Genital Warts


Genital warts are skin-colored, pink, smooth, or raised growths on the genital area. They usually appear on the labia or the opening of the vagina but may also develop inside the anus. Most women who develop warts do not show any symptoms. But in some rare cases, warts may cause tenderness and burning.


Symptoms of genital warts are often challenging to detect at the early stages of the condition. Often, warts may not be painful, and they may be small enough to be missed. However, they can become infected and painful if left untreated. Although they are not life-threatening, they may signify another illness, such as syphilis or hemorrhoids.

In addition to affecting men and women equally, genital warts are also a risk factor for HIV infection in both sexes. As a result, women should undergo regular screenings to detect the disease early.


There are a variety of therapies available to treat genital warts. While some are highly effective and others are less effective, they all focus on removing the wart from the affected area. The choice of therapy depends on the individual’s preferences, the type of wart, and its severity.

Surgical excision is recommended for severe cases or those with large numbers of warts. Creams and cryotherapy do not work very well in these cases. Surgical excision is essential for pregnant women as it can protect the unborn baby during delivery. However, this treatment usually requires several sessions and can cause pain. There are also side effects, and some people do not respond well to the procedure. In some cases, warts may recur even after the treatment.

Treatment of genital warts should be determined by the patient and clinician together. The doctor must consider the severity of symptoms and any side effects. The final decision may also depend on the patient’s tolerance for painful treatments and time commitment. Patients self-applied treatments, reducing the need for repeated clinic visits. Almost all cases of external genital warts are benign. However, the psychological effects can be very distressing. Additionally, warts can cause itching, burning, and irritation against clothing. They may even be painful during sexual activity.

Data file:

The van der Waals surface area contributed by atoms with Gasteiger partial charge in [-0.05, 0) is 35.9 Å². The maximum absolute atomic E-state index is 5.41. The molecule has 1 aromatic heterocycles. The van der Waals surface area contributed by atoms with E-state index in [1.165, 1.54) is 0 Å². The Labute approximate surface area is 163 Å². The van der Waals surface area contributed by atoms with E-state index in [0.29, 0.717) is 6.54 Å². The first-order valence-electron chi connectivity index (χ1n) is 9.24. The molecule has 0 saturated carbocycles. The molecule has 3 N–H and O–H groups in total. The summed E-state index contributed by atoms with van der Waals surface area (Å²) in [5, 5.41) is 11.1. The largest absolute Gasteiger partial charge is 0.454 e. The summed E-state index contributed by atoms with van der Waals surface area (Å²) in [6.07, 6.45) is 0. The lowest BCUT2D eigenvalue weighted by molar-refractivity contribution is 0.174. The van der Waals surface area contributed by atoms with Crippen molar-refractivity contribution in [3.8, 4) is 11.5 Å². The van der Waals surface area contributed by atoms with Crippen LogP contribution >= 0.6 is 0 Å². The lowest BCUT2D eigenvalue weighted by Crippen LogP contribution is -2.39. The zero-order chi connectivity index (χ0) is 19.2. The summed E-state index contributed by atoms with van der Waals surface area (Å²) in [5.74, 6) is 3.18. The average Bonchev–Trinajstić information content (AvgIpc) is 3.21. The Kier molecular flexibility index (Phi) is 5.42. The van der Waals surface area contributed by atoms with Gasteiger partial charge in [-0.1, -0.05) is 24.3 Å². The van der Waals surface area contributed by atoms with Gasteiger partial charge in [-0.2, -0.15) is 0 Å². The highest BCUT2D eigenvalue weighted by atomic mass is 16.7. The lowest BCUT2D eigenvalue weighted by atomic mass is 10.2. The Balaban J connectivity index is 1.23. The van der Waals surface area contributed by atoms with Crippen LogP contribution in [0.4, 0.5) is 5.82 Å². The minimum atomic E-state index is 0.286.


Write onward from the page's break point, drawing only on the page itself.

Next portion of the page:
Among the many ways to prevent genital warts, one of the most effective is maintaining a high standard of personal hygiene. In addition to washing and drying personal items, it’s essential to limit your sexual partners. You should also practice monogamy if possible. Warts may not be contagious, but if they get too large, they can block the vagina or anus, causing difficulty in excretion.

Another way to prevent genital warts is to maintain a healthy immune system. Eating plenty of fruits and vegetables and avoiding processed foods and saturated fats can help strengthen your body’s immune system. It’s also important to exercise regularly and get enough sleep each night.

Getting the HPV vaccine

The HPV vaccine effectively protects against genital warts and can even prevent cervical cancer. The vaccine is recommended for all women and is widely available. It also protects against head and neck cancer. However, it is essential to understand that HPV vaccination doesn’t cure an existing infection.

There are four primary vaccinations for HPV: a single dose, two boosters, and a catch-up shot. The initial series of HPV vaccines are most effective in young girls and women and can be administered to them as early as age nine. However, young adolescents and adults can also receive the vaccine later.

Getting a Pap test

If you have genital warts, you should get a Pap test done as soon as possible. A Pap test can detect cancer-causing HPV strains that can cause cervical cancer. However, a Pap test is not a guarantee of a positive diagnosis. Understanding the risks of having a Pap test and how you can avoid them is essential.

A Pap smear is a simple test that collects cells from the cervix, part of the uterus. It is not a surefire way of diagnosing genital warts, but your healthcare provider can usually tell from a visual exam if you have them.